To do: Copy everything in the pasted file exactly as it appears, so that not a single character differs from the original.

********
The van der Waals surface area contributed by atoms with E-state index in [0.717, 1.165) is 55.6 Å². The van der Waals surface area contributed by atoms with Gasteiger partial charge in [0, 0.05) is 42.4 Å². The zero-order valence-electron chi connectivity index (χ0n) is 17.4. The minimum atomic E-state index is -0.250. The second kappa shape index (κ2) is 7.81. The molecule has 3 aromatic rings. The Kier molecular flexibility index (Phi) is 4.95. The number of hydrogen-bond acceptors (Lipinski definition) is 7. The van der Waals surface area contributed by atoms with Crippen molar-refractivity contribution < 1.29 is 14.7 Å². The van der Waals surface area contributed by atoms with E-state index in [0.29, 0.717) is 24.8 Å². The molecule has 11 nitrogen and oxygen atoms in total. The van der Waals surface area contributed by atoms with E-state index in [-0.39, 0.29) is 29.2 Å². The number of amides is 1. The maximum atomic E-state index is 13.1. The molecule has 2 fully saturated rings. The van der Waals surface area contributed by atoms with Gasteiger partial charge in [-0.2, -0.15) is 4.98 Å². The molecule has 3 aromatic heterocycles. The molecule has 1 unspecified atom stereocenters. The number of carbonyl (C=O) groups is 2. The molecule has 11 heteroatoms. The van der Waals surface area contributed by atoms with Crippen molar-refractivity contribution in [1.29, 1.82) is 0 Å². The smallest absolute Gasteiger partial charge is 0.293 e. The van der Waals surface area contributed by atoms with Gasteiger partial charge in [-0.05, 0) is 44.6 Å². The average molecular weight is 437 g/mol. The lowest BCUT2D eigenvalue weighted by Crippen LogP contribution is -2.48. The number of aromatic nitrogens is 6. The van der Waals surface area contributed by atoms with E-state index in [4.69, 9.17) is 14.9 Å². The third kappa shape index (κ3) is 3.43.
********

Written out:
The van der Waals surface area contributed by atoms with E-state index in [0.717, 1.165) is 55.6 Å². The van der Waals surface area contributed by atoms with Gasteiger partial charge in [0, 0.05) is 42.4 Å². The zero-order valence-electron chi connectivity index (χ0n) is 17.4. The minimum atomic E-state index is -0.250. The second kappa shape index (κ2) is 7.81. The molecule has 3 aromatic rings. The Kier molecular flexibility index (Phi) is 4.95. The number of hydrogen-bond acceptors (Lipinski definition) is 7. The van der Waals surface area contributed by atoms with Crippen molar-refractivity contribution < 1.29 is 14.7 Å². The van der Waals surface area contributed by atoms with E-state index in [0.29, 0.717) is 24.8 Å². The molecule has 11 nitrogen and oxygen atoms in total. The van der Waals surface area contributed by atoms with E-state index in [-0.39, 0.29) is 29.2 Å². The number of amides is 1. The maximum atomic E-state index is 13.1. The molecule has 2 fully saturated rings. The van der Waals surface area contributed by atoms with Gasteiger partial charge in [-0.2, -0.15) is 4.98 Å². The molecule has 3 aromatic heterocycles. The molecule has 1 unspecified atom stereocenters. The number of carbonyl (C=O) groups is 2. The molecule has 11 heteroatoms. The van der Waals surface area contributed by atoms with Crippen molar-refractivity contribution in [1.29, 1.82) is 0 Å². The smallest absolute Gasteiger partial charge is 0.293 e. The van der Waals surface area contributed by atoms with Gasteiger partial charge in [-0.05, 0) is 44.6 Å². The average molecular weight is 437 g/mol. The lowest BCUT2D eigenvalue weighted by Crippen LogP contribution is -2.48. The number of aromatic nitrogens is 6. The van der Waals surface area contributed by atoms with E-state index in [4.69, 9.17) is 14.9 Å². The third kappa shape index (κ3) is 3.43.